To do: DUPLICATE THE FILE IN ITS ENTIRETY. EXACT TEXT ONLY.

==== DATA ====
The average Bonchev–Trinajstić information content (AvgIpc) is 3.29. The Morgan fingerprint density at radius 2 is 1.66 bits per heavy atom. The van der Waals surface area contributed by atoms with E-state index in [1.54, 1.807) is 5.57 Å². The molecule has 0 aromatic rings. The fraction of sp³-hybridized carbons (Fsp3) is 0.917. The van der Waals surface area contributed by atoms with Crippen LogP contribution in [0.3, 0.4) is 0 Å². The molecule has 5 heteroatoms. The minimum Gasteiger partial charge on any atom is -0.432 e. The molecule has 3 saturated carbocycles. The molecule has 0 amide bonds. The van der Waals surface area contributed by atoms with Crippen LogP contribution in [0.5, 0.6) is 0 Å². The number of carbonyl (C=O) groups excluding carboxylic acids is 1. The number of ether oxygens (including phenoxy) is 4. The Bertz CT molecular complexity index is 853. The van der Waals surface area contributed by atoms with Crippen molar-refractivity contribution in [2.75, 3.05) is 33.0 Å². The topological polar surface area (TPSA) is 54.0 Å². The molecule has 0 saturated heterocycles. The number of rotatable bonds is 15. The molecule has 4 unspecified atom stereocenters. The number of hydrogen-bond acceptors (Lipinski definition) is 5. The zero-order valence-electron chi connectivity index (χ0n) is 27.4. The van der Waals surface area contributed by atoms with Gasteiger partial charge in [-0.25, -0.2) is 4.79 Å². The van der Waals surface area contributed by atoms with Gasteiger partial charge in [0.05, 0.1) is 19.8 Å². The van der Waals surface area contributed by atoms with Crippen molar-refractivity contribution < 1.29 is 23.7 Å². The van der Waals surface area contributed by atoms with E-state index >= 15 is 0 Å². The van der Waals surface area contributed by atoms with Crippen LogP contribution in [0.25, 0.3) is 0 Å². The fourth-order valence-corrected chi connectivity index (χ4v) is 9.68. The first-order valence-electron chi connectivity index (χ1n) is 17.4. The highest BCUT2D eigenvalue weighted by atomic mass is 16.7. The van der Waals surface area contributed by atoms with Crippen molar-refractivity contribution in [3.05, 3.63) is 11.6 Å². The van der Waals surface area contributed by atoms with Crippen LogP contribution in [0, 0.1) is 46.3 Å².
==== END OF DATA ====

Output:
The average Bonchev–Trinajstić information content (AvgIpc) is 3.29. The Morgan fingerprint density at radius 2 is 1.66 bits per heavy atom. The van der Waals surface area contributed by atoms with E-state index in [1.54, 1.807) is 5.57 Å². The molecule has 0 aromatic rings. The fraction of sp³-hybridized carbons (Fsp3) is 0.917. The van der Waals surface area contributed by atoms with Crippen LogP contribution in [0.3, 0.4) is 0 Å². The molecule has 5 heteroatoms. The minimum Gasteiger partial charge on any atom is -0.432 e. The molecule has 3 saturated carbocycles. The molecule has 0 amide bonds. The van der Waals surface area contributed by atoms with Crippen LogP contribution in [0.5, 0.6) is 0 Å². The number of carbonyl (C=O) groups excluding carboxylic acids is 1. The number of ether oxygens (including phenoxy) is 4. The Bertz CT molecular complexity index is 853. The van der Waals surface area contributed by atoms with Crippen molar-refractivity contribution in [2.75, 3.05) is 33.0 Å². The topological polar surface area (TPSA) is 54.0 Å². The molecule has 0 saturated heterocycles. The number of rotatable bonds is 15. The molecule has 4 unspecified atom stereocenters. The number of hydrogen-bond acceptors (Lipinski definition) is 5. The zero-order valence-electron chi connectivity index (χ0n) is 27.4. The van der Waals surface area contributed by atoms with Gasteiger partial charge in [-0.25, -0.2) is 4.79 Å². The van der Waals surface area contributed by atoms with Gasteiger partial charge in [0.05, 0.1) is 19.8 Å². The van der Waals surface area contributed by atoms with Crippen molar-refractivity contribution < 1.29 is 23.7 Å². The van der Waals surface area contributed by atoms with E-state index >= 15 is 0 Å². The van der Waals surface area contributed by atoms with Crippen LogP contribution in [0.25, 0.3) is 0 Å². The fourth-order valence-corrected chi connectivity index (χ4v) is 9.68. The first-order valence-electron chi connectivity index (χ1n) is 17.4. The highest BCUT2D eigenvalue weighted by atomic mass is 16.7. The van der Waals surface area contributed by atoms with Crippen molar-refractivity contribution in [3.05, 3.63) is 11.6 Å². The van der Waals surface area contributed by atoms with Crippen LogP contribution in [0, 0.1) is 46.3 Å².